During these trying times due to COVID-19, many Miami residents have been out of work for months, making it nearly impossible to keep up with rent payments. Many of these Miami residents are being evicted. In some cases, these tenants have reached the end of their lease or do not have a written lease. The lack of a written lease may give the landlord the impression they can evict the tenant whenever they want, but Florida law states differently.
What is a Tenancy at Will?
Under Florida law, if there is no written lease or if a lease has expired the tenancy is deemed to be a tenancy at will. The term of a tenancy at will is determined by the periods at which the rent is payable. If the rent is payable weekly, then the tenancy shall be from week to week; if payable monthly, then from month to month; if payable quarterly, then from quarter to quarter; if payable yearly, then from year to year.
Terminating the Tenancy
A tenancy at will can be terminated at any time by either the landlord or the tenant by giving written notice. Written notice must be given in advance depending on the term of the tenancy. When the tenancy is year to year, there must be written notice no less than 3 months prior to the end of any annual period. When the tenancy is quarter to quarter, there must be written notice no less than 45 days prior to the end of any quarter. When the tenancy is month to month, there must be written notice given no less than 15 days before the end of the monthly period. When the tenancy is from week to week, notice must be given no less than 7 days prior to the end of any weekly period.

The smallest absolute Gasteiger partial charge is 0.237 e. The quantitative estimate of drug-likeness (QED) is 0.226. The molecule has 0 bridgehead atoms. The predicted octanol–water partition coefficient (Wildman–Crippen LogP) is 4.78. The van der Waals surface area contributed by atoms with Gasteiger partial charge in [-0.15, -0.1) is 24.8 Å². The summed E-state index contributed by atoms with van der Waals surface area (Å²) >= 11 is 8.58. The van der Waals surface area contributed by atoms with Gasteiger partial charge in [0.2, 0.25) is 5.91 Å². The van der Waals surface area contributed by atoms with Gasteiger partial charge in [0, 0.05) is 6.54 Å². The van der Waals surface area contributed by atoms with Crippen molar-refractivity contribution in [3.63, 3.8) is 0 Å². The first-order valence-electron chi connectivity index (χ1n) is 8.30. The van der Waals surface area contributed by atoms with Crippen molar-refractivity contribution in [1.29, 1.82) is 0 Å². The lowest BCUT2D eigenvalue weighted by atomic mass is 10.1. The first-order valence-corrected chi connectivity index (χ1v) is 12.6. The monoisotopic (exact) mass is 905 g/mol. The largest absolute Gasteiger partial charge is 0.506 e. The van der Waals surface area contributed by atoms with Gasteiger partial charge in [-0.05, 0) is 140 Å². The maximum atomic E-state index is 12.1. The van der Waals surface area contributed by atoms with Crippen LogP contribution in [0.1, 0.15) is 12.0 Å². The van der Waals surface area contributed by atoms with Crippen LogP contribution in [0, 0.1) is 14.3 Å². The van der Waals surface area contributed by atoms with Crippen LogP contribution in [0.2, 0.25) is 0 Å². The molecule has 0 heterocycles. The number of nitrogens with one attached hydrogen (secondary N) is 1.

Under certain circumstances, a tenant may be able to defend against an eviction. One of the benefits of fighting an eviction is extending the time the eviction lawsuit and the tenant may be able to stay at the residence until the suit is over. It is imperative at this point to seek an attorney to advise the tenant of possible defenses and the possible outcomes of the case. Some of the first valid defenses to look into is the landlord’s procedural mistakes during the eviction. A landlord may have not given proper written notice or may have not adhered to the time requirements that are set forth in the Florida Statutes.
By the same token, it would be wise of a landlord to seek an attorney to initiate the eviction procedure and ensure there are no procedural mistakes. Seeking legal counsel early on would minimize the risk of litigation would may be costly for the landlord and his business. The Florida rules and procedures for eviction are put in place to ensure the tenant is given adequate notice so that the tenant has enough time to find a new place. Therefore, it is imperative the landlord follows the correct rules and procedure.